The prisoner’s proposition was at once accepted by the authorities, and very shortly a party of five hundred infantry, and one hundred dismounted dragoons, led by Carlton and accompanied by the prisoner as guide, left the camp and soon made their way without difficulty, or exciting the notice of the insurgents, through the subterraneous passage before alluded to into the fort, and the whole party were soon ensconced within the ruins of the old palace, without the garrison having the least idea of their presence in that quarter. On gaining this position, the signal agreed on, a blue light, was burned for one minute, then the whole force in camp turned out, and a demonstration was made from every available cannon and musket, as if the storming of the fort had commenced in earnest. The consternation of the mutineers at finding themselves so suddenly attacked was very great, and imagine their dismay on rushing to the walls, to find the ramparts lined with our men. Unable to account their appearance there, and believing treachery to be at work among themselves, and that the gates had been opened to admit the foe, threw down their arms and surrendered at discretion.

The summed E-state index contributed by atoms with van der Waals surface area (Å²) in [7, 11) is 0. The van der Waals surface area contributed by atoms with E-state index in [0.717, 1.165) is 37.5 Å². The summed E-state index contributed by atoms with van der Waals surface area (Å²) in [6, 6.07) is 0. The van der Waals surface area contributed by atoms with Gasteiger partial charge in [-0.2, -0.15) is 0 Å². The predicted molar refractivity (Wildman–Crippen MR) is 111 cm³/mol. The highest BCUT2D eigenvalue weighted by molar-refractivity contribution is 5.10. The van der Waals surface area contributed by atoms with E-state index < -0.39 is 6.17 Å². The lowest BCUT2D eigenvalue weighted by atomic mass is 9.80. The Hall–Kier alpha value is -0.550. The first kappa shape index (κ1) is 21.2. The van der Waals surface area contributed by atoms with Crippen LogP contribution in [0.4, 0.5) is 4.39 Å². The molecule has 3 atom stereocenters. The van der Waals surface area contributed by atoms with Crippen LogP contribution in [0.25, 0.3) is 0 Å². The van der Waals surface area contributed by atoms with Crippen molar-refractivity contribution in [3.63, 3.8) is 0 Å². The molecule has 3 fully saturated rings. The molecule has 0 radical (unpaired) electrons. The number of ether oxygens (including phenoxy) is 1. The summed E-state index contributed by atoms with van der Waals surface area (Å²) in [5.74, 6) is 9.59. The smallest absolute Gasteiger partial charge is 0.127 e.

Search was immediately made for the Begum, and while looking for this mutiness Princess in one of her apartments, Carlton took up from a teapoy or dressing table, a small but curiously carved steel casket. Supposing it to contain cosmetics, or what was more probable, chinaum and beetle nut, hurriedly slipped it into his sabretache; but not succeeding in finding the Begum, who had evaded the pursuit, Arthur, with his Dragoons, returned to camp. The same evening the three villains already condemned were executed.
But the youth who had acted as guide was permitted to escape, which he lost no time in doing. The little force was then broken up, and the troop composing it sent back to their respective corps, while our hero and his Dragoons joined their regiment, and with it saw a great deal of hard fighting and rough service, and on more than one occasion his dashing conduct had been brought to the notice of the Indian Government.
The return of the troop from Persia, and the efficient manner in which the brigades under Sir Hugh Rose, Havelock, Mitchell, Whitlock and others were handled, proved too much for the mutineers, and after an obstinate contest which lasted over two years, during which time a heavy loss of life had been sustained on both sides, the rebellious native troops were beaten at all points, and law and order once more restored throughout the country.